Even after we get our first-time-dog-owner clients over this hurdle, there is still another obstacle they need to overcome.  Just because one family member may want to keep Leroy off the family room sofa all the time, another family member may not care and invite him up.  Even though we can understand “different people, different rules”, Leroy can’t understand that.  Remember, to him, everything must be absolute.  If the rule is to stay off the sofa, that is the rule. The fact that there are different people in the room or that there is anyone in the room is irrelevant.  “Off the sofa” means “off the sofa”; period.  Besides creating absolute rules, everyone must consistently and identically enforce those rules.

Let’s turn our attention to what we should be teaching our dogs.  Our lives are very busy and there is never enough time to do everything we may want to accomplish.  Even with the best intentions, things happen” and “stuff doesn’t get done”.  We need to determine what lessons our dog should know that are specifically important to us and to his continual safety.  For simplicity’s sake, we will break our dog’s lessons into two categories.  The first category is “Behavior”.

We want to have a good relationship with our dog.  This requires that our dog is well behaved, obeys us, and gives us respectful focus.  Every client has a different understanding of what those things mean.  We help our clients discover what they really require from their dog’s behavior by asking them a very simple question.  We ask them to finish the statement “My dog bugs me because…”.  Every dog and every dog owner is different.  What may bug one person may not bug the next.  But, our client’s answer to the question will determine the behavior lessons that need to be taught.

Some of the most common behavior issues are:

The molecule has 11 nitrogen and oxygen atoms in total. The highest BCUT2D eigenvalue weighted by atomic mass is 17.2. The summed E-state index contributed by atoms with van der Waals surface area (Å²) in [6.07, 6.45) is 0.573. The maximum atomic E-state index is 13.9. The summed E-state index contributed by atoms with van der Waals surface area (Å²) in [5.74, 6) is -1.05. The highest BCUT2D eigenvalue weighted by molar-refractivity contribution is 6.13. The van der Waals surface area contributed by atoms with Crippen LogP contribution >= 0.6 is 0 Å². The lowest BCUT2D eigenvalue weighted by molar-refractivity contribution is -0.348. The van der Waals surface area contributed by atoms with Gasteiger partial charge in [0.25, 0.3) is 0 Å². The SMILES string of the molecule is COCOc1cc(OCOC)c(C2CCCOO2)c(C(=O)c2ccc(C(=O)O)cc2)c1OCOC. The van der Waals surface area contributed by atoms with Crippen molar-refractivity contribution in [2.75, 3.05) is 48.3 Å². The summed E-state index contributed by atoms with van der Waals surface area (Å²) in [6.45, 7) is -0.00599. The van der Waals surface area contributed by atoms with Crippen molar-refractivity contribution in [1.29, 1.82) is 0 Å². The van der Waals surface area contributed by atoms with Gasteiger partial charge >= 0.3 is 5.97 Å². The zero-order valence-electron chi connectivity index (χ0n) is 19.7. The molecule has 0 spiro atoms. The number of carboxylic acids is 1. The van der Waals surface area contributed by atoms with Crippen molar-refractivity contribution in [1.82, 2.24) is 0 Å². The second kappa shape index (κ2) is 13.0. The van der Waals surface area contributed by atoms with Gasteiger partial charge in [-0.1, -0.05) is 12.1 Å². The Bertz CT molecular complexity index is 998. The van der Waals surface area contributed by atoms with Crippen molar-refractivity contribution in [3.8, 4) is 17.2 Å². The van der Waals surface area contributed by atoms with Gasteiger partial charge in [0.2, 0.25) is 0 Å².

• No jumping
  • No barking
  • Don’t run to the front door when someone rings the bell
  • No stealing
  • Off the sofa
  • Listen to me

These are all things that you want them to do or you need them to do.  They are 24×7 activities that, when properly taught and enforced, promote a happy and well balanced family.  They can be different for every family and are all based on the answer to the question we ask our clients.

The next category of lessons that we need to teach are dog are Obedience exercises.  Where Behavior exercises were normally based on “just don’t do that at any time” and are normally initiated by the dog’s actions, Obedience exercises are normally based on “I want you to do this now” and are normally initiated by the owner’s actions.

When deciding what Obedience commands you want to teach your dog first, think of the things, if your dog always performed, would make your life easier. I always suggest that our clients work on the Come command first.  This is because we normally use this command when we want to bring our dog inside so we can get to work, to the store, etc.  We normally call them to come because of a reason that is important to us.

Some “thought-starters” that we often suggest to our clients are:

  • Come
  • Sit
  • Stay
  • Down
  • Walk
  • Crate

We all get dogs because we love them and want them to be wonderful additions to our family.  If we can make sure that they don’t do things that bug us and do the few things that we really need them to do, life will be good.

Please call Robin or me at (770) 718-7704 if you need any dog training help.  We are blessed to have been your local dog training professionals for over sixteen years.  We have trained over 5,000 great dogs and loving families and are ready to help you.